The Artist/Album: Nick Cave & The Bad Seeds, Push the Sky Away (Bad Seed Ltd., February 19th)
Our Review: Well this is exactly what we were hoping to get out of Nick Cave’s 15th album with the Bad Seeds: a discomforting descent into a self-made hell that was heralded by its first couple singles (“We No Who U R,” “Jubilee Street”) and sparse, shame-ridden sleeve. (What’s behind Door No. 1? Why, it’s Nick Cave, here to ‘show you the light’!)
Seriously though; look at that cover over to your left while listening to a full stream here. It says it all in a shot, really, in the same way the band’s last record (2008’s Dig, Lazarus, Dig!!!) did the opposite, shoving subtlety aside with flashbulbs and a color-saturated marquee. It’s as if the Bad Seeds exorcised their collective id on the last two Grinderman LPs and decided to dial all that pelvis-thrusting rock ‘n’ roll down with a fully realized world of quiet storms and off-camera killings. Because what could be more unsettling than a record that’s full of restraint?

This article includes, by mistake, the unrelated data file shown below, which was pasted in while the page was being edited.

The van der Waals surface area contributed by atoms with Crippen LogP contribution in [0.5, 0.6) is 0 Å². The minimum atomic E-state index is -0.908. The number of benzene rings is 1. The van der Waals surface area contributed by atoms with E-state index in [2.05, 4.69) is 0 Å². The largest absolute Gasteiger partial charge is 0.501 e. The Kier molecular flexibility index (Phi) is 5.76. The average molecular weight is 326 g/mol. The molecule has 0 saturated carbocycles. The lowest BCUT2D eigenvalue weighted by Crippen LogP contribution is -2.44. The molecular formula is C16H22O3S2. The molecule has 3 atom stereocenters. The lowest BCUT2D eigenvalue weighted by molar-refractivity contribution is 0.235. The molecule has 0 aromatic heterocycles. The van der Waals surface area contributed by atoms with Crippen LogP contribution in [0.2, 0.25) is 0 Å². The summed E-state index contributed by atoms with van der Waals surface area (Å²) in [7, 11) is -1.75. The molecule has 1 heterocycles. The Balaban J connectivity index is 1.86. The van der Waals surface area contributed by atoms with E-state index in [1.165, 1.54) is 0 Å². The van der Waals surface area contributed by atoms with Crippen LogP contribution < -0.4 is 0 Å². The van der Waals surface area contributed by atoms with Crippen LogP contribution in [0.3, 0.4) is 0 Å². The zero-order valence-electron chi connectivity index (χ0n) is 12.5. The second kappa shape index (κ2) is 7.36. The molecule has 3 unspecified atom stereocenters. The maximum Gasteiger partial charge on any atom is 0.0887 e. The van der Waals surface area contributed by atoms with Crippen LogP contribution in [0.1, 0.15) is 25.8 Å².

Sure enough, as strings hover like the cold blade of a freshly unsheathed knife and Cave’s rhythm section rumbles at a leisurely but lethal pace, you’re left wondering when the hammer’ll come down. And when it doesn’t–when songs like “We Real Cool” ratchet up the tension without a semblance of relief–we are left with little hope and lots of lingering images from Cave’s carefully composed lyric sheets. Mermaids. Seventy-two virgins on a chain. Fetuses on leashes. Miley Cyrus and Hannah Montana. Bodies that’ve been torn apart by toys. Cleaning ladies sobbing into their mops. On and on it goes, until the curtain suddenly comes to a close, and we’re left wondering what just happened. One thing’s for certain, however–Cave hasn’t mellowed with age; he’s simply figured out how to paint the bleakest of pictures without lifting his voice beyond a mere, menace-laden whisper.